Success of Piraeus port spurs Greece to attract Chinese investment for other sectors
GREECE is seeking to attract Chinese banks to open branches in Athens and help drive the development of Greek business, according to Greek Minister for Development and Investments Adonis Georgiadis, as the nation aims to further strengthen its commercial relationship with China
GREECE is seeking to attract Chinese banks to open branches in Athens and help drive the development of Greek business, according to Greek Minister for Development and Investments Adonis Georgiadis, as the nation aims to further strengthen its commercial relationship with China.
Mr Georgiadis said investment in Piraeus port by Chinese enterprises is a successful case of bilateral cooperation and 'we want to have more Chinese investments in more sectors' including banking, reported Seatrade Maritime News, Colchester, UK.
The Minister said the success of the Piraeus investment has surpassed expectations. He said that as a result of the investment, the upgraded Piraeus port helps goods from China enter Europe more easily and at cheaper prices. He highlighted that the two nations have a close cooperation in the shipping industry in general.
Mr Georgiadis said that investment cooperation between Greece and China in the energy sector can also benefit other European Union member states. 'I think Greece is a good example of cooperation with China, and this could help other European countries consider having more Chinese investments,' he said.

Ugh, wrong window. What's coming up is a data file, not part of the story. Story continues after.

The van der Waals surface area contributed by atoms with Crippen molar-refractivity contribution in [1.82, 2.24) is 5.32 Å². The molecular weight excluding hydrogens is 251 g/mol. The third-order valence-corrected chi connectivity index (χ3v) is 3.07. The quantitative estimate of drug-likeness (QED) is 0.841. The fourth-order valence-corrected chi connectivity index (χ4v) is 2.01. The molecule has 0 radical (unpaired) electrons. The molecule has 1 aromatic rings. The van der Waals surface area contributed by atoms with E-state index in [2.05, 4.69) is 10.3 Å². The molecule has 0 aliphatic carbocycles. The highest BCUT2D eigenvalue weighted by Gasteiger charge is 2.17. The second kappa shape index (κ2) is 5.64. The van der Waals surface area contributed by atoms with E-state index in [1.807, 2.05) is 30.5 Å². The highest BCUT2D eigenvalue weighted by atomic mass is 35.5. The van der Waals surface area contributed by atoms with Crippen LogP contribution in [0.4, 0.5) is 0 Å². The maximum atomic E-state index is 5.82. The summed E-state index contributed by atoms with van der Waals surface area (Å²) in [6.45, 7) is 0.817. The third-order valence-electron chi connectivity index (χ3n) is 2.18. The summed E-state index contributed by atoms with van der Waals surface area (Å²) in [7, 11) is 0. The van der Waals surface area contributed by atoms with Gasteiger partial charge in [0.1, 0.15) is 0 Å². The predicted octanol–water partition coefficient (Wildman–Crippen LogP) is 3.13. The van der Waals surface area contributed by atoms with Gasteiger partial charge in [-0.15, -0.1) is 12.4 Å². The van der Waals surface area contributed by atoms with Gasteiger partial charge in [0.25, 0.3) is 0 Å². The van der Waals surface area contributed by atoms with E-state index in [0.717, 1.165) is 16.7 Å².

China's Belt and Road Initiative helps countries like Greece make it through tough times, the Minister noted, adding China's trust has bolstered other countries' confidence in Greece.
Mr Georgiadis' comments come after Cosco-controlled Piraeus Port Authority (PPA) confirmed that Greece's Committee of Planning and Development of Ports (ESAL) had approved investments amounting to EUR611.8 million (US$685 million).
PPA chairman Yu Zenggang said that 'after a long waiting period, we obtained the approval to proceed to the implementation of significant investments that will make Piraeus the most important port in the Mediterranean and will create even more new working positions.'